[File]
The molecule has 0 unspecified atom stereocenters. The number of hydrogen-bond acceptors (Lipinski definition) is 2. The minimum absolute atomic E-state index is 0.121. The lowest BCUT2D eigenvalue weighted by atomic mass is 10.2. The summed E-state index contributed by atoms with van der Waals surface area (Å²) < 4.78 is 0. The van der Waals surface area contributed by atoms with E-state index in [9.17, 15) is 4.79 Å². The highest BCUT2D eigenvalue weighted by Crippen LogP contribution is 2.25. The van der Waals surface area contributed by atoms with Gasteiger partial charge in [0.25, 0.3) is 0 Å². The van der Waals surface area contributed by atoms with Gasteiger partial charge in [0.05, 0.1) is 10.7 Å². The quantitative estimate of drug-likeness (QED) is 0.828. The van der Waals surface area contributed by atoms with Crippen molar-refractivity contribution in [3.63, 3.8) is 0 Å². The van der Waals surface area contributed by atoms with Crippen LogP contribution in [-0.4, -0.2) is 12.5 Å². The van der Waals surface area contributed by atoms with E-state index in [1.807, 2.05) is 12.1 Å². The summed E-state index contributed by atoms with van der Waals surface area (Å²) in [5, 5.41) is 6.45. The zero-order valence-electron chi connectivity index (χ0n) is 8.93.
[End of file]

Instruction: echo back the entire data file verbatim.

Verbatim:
The molecule has 0 unspecified atom stereocenters. The number of hydrogen-bond acceptors (Lipinski definition) is 2. The minimum absolute atomic E-state index is 0.121. The lowest BCUT2D eigenvalue weighted by atomic mass is 10.2. The summed E-state index contributed by atoms with van der Waals surface area (Å²) < 4.78 is 0. The van der Waals surface area contributed by atoms with E-state index in [9.17, 15) is 4.79 Å². The highest BCUT2D eigenvalue weighted by Crippen LogP contribution is 2.25. The van der Waals surface area contributed by atoms with Gasteiger partial charge in [0.25, 0.3) is 0 Å². The van der Waals surface area contributed by atoms with Gasteiger partial charge in [0.05, 0.1) is 10.7 Å². The quantitative estimate of drug-likeness (QED) is 0.828. The van der Waals surface area contributed by atoms with Crippen molar-refractivity contribution in [3.63, 3.8) is 0 Å². The van der Waals surface area contributed by atoms with Crippen LogP contribution in [-0.4, -0.2) is 12.5 Å². The van der Waals surface area contributed by atoms with E-state index in [1.807, 2.05) is 12.1 Å². The summed E-state index contributed by atoms with van der Waals surface area (Å²) in [5, 5.41) is 6.45. The zero-order valence-electron chi connectivity index (χ0n) is 8.93.